August 2014
Volume 14, Issue 10
Free
Vision Sciences Society Annual Meeting Abstract  |   August 2014
Trans-saccadic integration of spatial frequency information in an fMRIa paradigm.
Author Affiliations
  • B.-R. Baltaretu
    Centre for Vision Research, York University, Toronto, Ontario, Canada
  • B. T. Dunkley
    Centre for Vision Research, York University, Toronto, Ontario, Canada
  • J. D. Crawford
    Centre for Vision Research, York University, Toronto, Ontario, Canada
Journal of Vision August 2014, Vol.14, 1222. doi:10.1167/14.10.1222
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      B.-R. Baltaretu, B. T. Dunkley, J. D. Crawford; Trans-saccadic integration of spatial frequency information in an fMRIa paradigm.. Journal of Vision 2014;14(10):1222. doi: 10.1167/14.10.1222.

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      © ARVO (1962-2015); The Authors (2016-present)

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Abstract

To date, there is no direct evidence showing where and how visual features are stored and integrated across saccades in the human brain. Recently, using an fMRI 'adaptation' paradigm we found two cortical regions that showed greater sensitivity to same vs. different stimulus orientations that were more robust with intervening saccades than fixation: one in the right inferior parietal lobule (supramarginal gyrus; SMG) and one in right extrastriate cortex, likely V4 (Dunkley and Crawford, Society for Neuroscience Abstracts 2012). Here, we used a similar paradigm to test if these trans-saccadic interactions are feature-specific. Eleven participants viewed a vertical grating of a given spatial frequency in the center of the screen whilst fixating to the left or right of the stimulus. Subsequently, a second stimulus was presented with the same spatial frequency (Repeated condition) or with a different spatial frequency (Novel condition). In the intervening period, participants were required to either fixate in the same position (Fixation task) or to make a saccade to the opposite fixation point (Saccade task). Participants were required to indicate if the stimulus changed or stayed the same. The Saccade task data produced significant (p <0.05) adaptation (novel > repeated frequency) in both left and right parietal cortex around SMG, consistent with our results from the previous spatial orientation study. However, we found no significant adaptation or summation effect around V4 (consistent with its known greater sensitivity to orientation vs. frequency). Results from the Fixation task showed significant adaptation in left inferior parietal cortex. Taken together with our previous experiment, this demonstrates that inferior parietal cortex is involved in trans-saccadic integration of both spatial orientation and frequency, whereas V4 is involved in field- and feature-specific integration for orientation. This suggests dual feature-specific and feature-independent mechanisms for trans-saccadic integration of objects in human cortex.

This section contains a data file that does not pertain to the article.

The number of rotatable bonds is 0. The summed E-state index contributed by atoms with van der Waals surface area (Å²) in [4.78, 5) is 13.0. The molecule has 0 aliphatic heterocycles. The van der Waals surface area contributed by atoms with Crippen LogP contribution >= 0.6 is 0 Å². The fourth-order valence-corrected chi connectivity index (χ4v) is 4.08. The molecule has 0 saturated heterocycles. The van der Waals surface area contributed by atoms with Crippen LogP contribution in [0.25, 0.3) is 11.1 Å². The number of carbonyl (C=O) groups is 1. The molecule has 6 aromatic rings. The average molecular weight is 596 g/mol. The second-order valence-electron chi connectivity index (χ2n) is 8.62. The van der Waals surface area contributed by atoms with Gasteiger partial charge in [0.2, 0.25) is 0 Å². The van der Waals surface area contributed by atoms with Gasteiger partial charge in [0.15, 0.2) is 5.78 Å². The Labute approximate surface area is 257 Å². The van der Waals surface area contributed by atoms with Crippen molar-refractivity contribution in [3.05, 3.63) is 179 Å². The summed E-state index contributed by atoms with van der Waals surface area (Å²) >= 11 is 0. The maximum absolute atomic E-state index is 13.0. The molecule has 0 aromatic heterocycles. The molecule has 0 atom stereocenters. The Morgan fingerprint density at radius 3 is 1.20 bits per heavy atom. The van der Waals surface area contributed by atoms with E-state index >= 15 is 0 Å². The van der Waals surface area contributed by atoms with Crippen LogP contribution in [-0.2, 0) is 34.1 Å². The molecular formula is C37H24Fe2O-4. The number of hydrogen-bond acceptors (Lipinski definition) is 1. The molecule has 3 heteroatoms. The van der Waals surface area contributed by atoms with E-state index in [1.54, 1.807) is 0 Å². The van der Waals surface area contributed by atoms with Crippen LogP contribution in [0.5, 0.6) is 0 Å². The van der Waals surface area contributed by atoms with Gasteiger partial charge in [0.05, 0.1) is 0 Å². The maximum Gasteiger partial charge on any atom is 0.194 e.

Meeting abstract presented at VSS 2014

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